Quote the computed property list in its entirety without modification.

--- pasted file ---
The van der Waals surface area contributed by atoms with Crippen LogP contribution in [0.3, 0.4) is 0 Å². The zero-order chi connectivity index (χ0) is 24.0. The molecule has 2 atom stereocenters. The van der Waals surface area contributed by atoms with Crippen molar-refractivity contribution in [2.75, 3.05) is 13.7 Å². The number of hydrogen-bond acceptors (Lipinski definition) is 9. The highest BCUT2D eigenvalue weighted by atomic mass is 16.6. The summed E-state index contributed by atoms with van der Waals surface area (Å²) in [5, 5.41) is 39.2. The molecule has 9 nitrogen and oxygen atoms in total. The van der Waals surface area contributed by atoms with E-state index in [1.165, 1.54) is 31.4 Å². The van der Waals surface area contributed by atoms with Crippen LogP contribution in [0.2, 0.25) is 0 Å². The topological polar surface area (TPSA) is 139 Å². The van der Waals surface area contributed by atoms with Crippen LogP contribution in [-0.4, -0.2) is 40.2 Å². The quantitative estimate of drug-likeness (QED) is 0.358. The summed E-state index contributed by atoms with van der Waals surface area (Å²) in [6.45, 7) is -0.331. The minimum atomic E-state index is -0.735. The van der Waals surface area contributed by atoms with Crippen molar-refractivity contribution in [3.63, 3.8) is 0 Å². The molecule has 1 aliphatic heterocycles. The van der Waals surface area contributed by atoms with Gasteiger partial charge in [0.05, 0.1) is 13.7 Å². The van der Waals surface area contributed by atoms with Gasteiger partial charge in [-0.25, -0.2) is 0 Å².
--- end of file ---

The van der Waals surface area contributed by atoms with Crippen LogP contribution in [0.3, 0.4) is 0 Å². The zero-order chi connectivity index (χ0) is 24.0. The molecule has 2 atom stereocenters. The van der Waals surface area contributed by atoms with Crippen molar-refractivity contribution in [2.75, 3.05) is 13.7 Å². The number of hydrogen-bond acceptors (Lipinski definition) is 9. The highest BCUT2D eigenvalue weighted by atomic mass is 16.6. The summed E-state index contributed by atoms with van der Waals surface area (Å²) in [5, 5.41) is 39.2. The molecule has 9 nitrogen and oxygen atoms in total. The van der Waals surface area contributed by atoms with E-state index in [1.165, 1.54) is 31.4 Å². The van der Waals surface area contributed by atoms with Crippen LogP contribution in [0.2, 0.25) is 0 Å². The topological polar surface area (TPSA) is 139 Å². The van der Waals surface area contributed by atoms with Crippen LogP contribution in [-0.4, -0.2) is 40.2 Å². The quantitative estimate of drug-likeness (QED) is 0.358. The summed E-state index contributed by atoms with van der Waals surface area (Å²) in [6.45, 7) is -0.331. The minimum atomic E-state index is -0.735. The van der Waals surface area contributed by atoms with Crippen molar-refractivity contribution in [3.63, 3.8) is 0 Å². The molecule has 1 aliphatic heterocycles. The van der Waals surface area contributed by atoms with Gasteiger partial charge in [0.05, 0.1) is 13.7 Å². The van der Waals surface area contributed by atoms with Gasteiger partial charge in [-0.25, -0.2) is 0 Å².